parachute which is worn on the back.
Used to anchor
a row of stitching by turning the
material and sewing over the stitching
for a short distance.
A foam-filled pad
placed between the harness and the
wearer which provides comfort
and/or holds the harness in place.
A part of the
harness which extends across the
wearer’s back. It may be diagonal,
horizontal, or vertical, and may or
may not be adjustable.
container, usually fabric, and usually
enclosed in a parachute pack containing
a parachute canopy.
series of zigzag-like stitches used to
reinforce points of stress.
A piece of tape or
webbing sewn to a parachute or pack
to form a loop through which a cord
or thread may be passed.
A wax, usually
mixed 1:1 with paraffin and heated.
Webbing is dipped into it to prevent
A reserve tiedown
BIAS CONSTRUCTION Construction where the warp and
filler threads of the material are at 45
degrees to the centerline of the gore.
A diagonal cut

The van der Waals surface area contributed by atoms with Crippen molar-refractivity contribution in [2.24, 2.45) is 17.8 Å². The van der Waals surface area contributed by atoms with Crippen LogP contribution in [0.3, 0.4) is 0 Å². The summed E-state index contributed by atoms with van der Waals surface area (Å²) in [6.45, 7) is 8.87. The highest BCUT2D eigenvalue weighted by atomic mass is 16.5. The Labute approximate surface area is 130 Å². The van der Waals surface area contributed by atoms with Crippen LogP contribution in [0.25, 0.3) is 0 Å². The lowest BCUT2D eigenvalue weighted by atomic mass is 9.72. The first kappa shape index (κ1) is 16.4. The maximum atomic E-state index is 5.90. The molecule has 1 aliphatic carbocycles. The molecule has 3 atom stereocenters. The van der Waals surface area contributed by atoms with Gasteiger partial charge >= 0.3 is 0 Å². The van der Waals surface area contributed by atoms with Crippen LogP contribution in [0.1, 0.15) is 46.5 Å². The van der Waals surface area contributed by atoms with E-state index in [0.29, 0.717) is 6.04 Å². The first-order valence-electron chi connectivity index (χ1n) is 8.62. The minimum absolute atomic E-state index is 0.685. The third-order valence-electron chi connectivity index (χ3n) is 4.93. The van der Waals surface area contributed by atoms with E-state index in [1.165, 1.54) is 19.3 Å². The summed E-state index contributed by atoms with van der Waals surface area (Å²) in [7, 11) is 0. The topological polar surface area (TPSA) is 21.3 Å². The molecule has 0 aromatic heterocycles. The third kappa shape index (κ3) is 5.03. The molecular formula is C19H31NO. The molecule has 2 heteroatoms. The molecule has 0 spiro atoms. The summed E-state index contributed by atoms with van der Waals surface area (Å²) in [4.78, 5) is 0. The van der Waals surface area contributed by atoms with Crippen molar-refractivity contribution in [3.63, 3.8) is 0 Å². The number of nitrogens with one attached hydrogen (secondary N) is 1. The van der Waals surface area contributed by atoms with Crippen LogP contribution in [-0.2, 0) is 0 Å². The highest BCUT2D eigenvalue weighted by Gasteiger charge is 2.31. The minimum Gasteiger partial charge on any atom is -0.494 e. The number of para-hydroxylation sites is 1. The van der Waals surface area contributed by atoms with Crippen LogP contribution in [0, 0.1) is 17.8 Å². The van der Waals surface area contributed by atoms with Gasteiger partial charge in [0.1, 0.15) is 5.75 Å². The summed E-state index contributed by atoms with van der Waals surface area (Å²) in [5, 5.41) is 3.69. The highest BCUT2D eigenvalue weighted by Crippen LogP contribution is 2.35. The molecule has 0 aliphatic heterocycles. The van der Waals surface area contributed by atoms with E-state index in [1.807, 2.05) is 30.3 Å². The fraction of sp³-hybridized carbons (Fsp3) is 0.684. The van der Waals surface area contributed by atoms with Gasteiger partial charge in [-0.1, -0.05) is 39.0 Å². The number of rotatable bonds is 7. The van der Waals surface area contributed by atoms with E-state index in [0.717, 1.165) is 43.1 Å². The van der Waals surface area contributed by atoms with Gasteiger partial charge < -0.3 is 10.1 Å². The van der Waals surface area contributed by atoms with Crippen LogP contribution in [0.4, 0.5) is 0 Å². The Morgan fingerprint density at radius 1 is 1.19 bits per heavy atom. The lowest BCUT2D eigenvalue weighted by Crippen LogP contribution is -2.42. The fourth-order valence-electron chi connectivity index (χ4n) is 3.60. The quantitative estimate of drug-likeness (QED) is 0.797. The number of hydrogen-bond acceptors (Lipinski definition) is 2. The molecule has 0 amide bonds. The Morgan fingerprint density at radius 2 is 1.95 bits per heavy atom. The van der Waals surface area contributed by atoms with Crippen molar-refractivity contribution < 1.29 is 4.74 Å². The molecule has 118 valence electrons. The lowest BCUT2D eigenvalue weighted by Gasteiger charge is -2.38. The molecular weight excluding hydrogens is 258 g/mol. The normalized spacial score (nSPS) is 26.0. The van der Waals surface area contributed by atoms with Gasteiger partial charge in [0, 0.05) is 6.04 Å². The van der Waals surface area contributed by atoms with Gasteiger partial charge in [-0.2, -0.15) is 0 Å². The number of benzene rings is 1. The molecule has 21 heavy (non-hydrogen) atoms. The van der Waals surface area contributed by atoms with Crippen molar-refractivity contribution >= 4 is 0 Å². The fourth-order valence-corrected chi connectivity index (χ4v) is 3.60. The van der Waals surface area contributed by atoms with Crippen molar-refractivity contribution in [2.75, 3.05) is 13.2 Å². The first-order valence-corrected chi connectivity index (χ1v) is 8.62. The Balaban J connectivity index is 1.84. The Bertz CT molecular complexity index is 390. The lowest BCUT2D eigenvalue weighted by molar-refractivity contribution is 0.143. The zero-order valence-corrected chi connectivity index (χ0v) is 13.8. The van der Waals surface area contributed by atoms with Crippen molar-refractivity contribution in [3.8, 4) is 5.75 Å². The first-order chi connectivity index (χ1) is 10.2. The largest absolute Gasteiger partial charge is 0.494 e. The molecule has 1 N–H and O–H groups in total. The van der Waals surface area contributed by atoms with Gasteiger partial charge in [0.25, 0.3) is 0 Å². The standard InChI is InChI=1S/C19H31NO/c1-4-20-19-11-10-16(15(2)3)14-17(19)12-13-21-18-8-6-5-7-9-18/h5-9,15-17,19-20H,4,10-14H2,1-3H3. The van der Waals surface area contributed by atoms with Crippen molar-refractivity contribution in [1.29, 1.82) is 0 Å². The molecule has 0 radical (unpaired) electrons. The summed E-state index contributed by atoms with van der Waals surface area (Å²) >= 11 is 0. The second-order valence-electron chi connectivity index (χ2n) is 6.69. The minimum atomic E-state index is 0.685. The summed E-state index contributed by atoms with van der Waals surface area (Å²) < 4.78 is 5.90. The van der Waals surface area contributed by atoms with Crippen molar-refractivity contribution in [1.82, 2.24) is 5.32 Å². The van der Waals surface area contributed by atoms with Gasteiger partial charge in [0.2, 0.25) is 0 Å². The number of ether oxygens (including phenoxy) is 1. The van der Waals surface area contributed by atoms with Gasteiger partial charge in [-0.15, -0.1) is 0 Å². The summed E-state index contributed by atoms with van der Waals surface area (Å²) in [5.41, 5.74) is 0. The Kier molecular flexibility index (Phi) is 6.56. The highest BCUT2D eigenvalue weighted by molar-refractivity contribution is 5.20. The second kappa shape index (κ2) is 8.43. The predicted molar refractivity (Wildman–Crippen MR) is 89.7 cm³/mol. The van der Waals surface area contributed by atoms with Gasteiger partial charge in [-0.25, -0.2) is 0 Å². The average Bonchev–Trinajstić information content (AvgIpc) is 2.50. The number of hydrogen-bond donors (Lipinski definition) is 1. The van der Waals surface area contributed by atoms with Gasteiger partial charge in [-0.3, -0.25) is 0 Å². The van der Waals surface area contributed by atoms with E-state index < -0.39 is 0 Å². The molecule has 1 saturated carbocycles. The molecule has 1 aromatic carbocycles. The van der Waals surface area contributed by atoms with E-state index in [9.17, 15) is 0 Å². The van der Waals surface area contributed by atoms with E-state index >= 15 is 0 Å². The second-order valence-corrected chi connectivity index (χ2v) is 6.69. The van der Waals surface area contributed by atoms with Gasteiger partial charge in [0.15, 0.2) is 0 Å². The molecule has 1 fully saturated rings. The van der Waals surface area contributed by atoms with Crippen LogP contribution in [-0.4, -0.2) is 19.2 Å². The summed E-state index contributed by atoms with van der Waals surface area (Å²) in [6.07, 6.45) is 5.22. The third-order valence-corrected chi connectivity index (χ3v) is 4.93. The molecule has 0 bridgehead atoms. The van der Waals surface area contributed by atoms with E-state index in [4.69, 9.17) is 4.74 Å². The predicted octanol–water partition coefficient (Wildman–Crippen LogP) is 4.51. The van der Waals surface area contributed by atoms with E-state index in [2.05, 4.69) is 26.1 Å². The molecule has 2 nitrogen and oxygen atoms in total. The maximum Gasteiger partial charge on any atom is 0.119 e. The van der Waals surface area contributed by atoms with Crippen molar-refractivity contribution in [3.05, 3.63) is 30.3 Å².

across a piece of fabric. Canopy fabric
may be cut on the bias and assembled
so that both warp and fill threads
run at a 45 degree angle to the vertical
centerline of the gore.
An arrangement of the gores such
that the warp threads are parallel to
the peripheral hem.
A small spool used to
hold thread. Commonly found in
A large-eyed needle,
flat or round, and usually blunt, used
to draw tape, ribbon, elastic, or cord
through a loop or hem. Used to pull
pack opening bands through containers.
A compact package or roll
Any tie or tacking
designed to break under a specified
amount of stress.
of the malfunctioned main parachute
by activating riser releases and
deployment of the reserve parachute.
Also known as cutaway.
A thread or
tape tied between parachute components
that is intended to break under
the desired load during deployment.
A line which attaches
the pilot chute to the apex of the
canopy or to a sleeve or bag.
Pack opening bands.
The turbulent and
unstable airflow behind a falling
object such as a skydiver in free fall.